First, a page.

Habitat degradation can affect trophic ecology by differentially affecting specialist and generalist species, and the number and type of interspecific relationships. However, the effects of habitat degradation on the trophic ecology of coral reefs have received limited attention. We compared the trophic structure and food chain length between two shallow Caribbean coral reefs similar in size and close to each other: one dominated by live coral and the other by macroalgae (i.e., degraded). We subjected samples of basal carbon sources (particulate organic matter and algae) and the same 48 species of consumers (invertebrates and fishes) from both reefs to stable isotope analyses, and determined the trophic position of consumers and relative importance of various carbon sources for herbivores, omnivores, and carnivores...
March 7, 2018: Scientific Reports
https://www.readbyqxmd.com/read/29507829/outplanting-technique-host-genotype-and-site-affect-the-initial-success-of-outplanted-acropora-cervicornis
#14
Elizabeth A Goergen, David S Gilliam
Acropora cervicornis is the most widely used coral species for reef restoration in the greater Caribbean. However, outplanting methodologies (e.g., colony density, size, host genotype, and attachment technique) vary greatly, and to date have not been evaluated for optimality across multiple sites. Two experiments were completed during this study, the first evaluated the effects of attachment technique, colony size, and genotype by outplanting 405 A. cervicornis colonies, from ten genotypes, four size classes, and three attachment techniques (epoxy, nail and cable tie, or puck) across three sites...
2018: PeerJ
https://www.readbyqxmd.com/read/29507193/biogeographical-disparity-in-the-functional-diversity-and-redundancy-of-corals
#15
Mike McWilliam, Mia O Hoogenboom, Andrew H Baird, Chao-Yang Kuo, Joshua S Madin, Terry P Hughes
Corals are major contributors to a range of key ecosystem functions on tropical reefs, including calcification, photosynthesis, nutrient cycling, and the provision of habitat structure. The abundance of corals is declining at multiple scales, and the species composition of assemblages is responding to escalating human pressures, including anthropogenic global warming. An urgent challenge is to understand the functional consequences of these shifts in abundance and composition in different biogeographical contexts...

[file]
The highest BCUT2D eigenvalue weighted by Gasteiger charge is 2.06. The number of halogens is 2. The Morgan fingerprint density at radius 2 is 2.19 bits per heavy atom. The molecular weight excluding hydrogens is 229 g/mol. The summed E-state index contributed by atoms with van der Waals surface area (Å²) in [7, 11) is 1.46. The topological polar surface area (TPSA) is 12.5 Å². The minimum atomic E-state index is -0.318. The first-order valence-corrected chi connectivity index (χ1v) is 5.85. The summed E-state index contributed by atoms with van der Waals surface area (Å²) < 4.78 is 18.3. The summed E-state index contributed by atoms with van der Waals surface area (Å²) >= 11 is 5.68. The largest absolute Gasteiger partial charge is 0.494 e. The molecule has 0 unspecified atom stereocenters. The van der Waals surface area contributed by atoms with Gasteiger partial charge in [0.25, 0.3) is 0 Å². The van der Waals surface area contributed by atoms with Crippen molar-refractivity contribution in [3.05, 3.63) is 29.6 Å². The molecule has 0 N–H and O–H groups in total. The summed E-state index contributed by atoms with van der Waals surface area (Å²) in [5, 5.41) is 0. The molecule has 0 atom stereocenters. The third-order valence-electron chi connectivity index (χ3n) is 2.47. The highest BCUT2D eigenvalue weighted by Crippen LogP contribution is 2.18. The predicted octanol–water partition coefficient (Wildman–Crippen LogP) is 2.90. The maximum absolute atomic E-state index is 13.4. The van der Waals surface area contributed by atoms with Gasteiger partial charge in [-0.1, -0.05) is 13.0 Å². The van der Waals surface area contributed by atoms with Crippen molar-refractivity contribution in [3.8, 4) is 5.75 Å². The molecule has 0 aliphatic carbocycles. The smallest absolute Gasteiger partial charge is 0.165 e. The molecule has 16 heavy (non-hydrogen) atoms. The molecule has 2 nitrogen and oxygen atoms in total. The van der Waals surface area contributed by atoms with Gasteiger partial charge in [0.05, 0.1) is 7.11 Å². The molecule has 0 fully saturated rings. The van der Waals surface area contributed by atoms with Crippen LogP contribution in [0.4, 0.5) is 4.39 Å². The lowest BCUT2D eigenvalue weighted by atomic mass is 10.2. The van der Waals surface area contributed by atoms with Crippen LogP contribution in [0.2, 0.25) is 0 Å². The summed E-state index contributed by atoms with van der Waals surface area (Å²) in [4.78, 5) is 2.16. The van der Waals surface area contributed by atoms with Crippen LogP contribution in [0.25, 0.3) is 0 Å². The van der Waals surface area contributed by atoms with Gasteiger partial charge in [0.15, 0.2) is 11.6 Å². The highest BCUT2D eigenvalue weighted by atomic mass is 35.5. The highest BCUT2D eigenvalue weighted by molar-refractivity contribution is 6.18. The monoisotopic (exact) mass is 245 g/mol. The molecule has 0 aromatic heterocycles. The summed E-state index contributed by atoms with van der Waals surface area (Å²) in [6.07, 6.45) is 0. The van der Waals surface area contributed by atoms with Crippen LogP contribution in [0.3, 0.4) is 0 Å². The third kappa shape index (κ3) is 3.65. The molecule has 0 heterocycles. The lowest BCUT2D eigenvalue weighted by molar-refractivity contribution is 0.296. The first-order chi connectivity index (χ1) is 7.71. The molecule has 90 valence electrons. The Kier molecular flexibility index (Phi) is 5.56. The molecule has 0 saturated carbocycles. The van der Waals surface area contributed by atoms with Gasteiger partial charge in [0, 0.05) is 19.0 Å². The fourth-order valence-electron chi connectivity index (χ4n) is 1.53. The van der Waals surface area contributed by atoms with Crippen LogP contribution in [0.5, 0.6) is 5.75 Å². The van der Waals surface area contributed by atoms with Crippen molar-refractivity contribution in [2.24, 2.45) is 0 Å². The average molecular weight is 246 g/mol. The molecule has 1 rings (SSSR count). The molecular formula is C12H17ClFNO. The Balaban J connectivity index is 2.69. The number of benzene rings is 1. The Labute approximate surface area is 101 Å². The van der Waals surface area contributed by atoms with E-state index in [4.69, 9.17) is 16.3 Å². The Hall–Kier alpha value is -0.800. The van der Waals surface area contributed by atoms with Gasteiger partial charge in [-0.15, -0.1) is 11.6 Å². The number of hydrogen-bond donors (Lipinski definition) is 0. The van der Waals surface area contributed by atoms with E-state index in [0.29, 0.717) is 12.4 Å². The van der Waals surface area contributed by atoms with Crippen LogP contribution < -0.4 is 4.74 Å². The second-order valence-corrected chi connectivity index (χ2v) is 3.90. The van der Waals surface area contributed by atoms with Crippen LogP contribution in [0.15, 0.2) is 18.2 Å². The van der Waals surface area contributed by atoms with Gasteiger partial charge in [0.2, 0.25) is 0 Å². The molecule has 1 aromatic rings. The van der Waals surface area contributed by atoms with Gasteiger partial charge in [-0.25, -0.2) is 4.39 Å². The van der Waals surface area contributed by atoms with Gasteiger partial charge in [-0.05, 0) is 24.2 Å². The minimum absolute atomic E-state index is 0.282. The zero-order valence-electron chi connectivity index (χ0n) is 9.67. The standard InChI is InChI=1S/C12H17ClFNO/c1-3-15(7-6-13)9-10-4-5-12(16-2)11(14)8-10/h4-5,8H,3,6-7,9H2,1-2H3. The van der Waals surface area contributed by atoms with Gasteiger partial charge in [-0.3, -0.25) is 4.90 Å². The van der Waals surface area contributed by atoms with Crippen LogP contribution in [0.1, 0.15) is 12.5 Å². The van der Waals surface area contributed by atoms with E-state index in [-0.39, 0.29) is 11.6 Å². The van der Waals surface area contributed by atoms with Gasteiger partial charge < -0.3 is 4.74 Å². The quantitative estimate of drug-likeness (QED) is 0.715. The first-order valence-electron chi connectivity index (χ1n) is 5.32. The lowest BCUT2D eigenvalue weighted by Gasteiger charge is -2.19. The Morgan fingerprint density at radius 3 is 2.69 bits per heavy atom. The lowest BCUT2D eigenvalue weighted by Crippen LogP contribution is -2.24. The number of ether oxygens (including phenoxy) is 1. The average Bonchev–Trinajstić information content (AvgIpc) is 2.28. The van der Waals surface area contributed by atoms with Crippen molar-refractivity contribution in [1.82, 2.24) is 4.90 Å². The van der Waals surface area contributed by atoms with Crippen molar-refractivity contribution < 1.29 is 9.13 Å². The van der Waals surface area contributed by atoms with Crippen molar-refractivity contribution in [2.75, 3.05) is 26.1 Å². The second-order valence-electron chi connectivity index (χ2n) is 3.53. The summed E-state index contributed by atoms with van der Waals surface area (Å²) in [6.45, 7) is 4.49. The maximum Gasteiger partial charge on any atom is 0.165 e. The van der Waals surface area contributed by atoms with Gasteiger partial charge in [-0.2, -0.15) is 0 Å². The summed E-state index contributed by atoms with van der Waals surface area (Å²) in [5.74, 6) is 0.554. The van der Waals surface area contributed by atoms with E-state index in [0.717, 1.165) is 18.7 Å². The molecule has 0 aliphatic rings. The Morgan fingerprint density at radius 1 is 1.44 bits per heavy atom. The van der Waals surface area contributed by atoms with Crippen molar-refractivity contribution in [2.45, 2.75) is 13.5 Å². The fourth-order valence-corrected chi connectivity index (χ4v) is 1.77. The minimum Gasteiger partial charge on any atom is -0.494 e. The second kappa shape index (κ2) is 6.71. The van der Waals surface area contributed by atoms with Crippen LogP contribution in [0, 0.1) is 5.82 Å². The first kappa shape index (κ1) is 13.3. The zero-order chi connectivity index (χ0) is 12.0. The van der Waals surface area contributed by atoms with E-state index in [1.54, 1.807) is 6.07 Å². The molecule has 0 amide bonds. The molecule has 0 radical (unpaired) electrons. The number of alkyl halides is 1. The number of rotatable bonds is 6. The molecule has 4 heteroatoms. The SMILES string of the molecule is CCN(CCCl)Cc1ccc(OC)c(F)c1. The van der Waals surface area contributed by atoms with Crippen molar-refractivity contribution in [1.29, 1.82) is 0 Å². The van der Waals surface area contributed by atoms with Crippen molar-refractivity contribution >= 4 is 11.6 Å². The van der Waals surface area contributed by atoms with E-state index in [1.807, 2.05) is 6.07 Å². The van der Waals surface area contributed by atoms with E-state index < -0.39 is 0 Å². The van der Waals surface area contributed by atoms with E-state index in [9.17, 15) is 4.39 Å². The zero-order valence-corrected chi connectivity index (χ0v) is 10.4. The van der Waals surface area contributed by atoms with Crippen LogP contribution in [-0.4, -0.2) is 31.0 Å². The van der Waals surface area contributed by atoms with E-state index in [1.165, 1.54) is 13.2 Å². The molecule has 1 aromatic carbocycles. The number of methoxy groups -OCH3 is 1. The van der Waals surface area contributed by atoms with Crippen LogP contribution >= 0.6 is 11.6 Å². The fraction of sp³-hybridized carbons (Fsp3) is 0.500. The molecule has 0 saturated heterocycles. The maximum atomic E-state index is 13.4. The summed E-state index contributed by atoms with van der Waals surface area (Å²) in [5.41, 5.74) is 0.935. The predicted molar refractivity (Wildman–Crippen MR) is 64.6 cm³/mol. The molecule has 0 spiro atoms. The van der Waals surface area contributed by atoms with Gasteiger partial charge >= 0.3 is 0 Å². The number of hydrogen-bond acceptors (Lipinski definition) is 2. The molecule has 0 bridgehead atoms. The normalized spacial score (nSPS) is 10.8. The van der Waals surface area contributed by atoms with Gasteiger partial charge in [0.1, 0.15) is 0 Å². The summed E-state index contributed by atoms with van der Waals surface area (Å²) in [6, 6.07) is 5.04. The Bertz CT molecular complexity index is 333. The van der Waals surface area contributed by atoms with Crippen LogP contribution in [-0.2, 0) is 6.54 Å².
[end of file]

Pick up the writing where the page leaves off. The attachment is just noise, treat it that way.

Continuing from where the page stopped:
March 20, 2018: Proceedings of the National Academy of Sciences of the United States of America
https://www.readbyqxmd.com/read/29466633/-distribution-and-abundance-of-the-lionfish-pterois-volitans-scorpaeniformes-scorpaenidae-and-associated-native-species-in-parque-marino-cayos-de-san-felipe-cuba
#16
Elena de la Guardia, Dorka Cobián Rojas, Leonardo Espinosa, Zaimiuri Hernández, Lázaro García, Jesús Ernesto Arias González
The first lionfish sighting at the National Park "Cayos de San Felipe" was in 2009 and could be a threat to its marine ecosystem diversity and their capacity to generate services. To analyze the incidence of the lionfish invasion in the area, an annual sampling was conducted between 2013 and 2015. Lionfish abundance and size was investigated on mangroves through visual census on ten transects of 30x2 m/station, and on coral reefs (15 and 25 m deep) with stereo video on six transects of 50x2 m/station...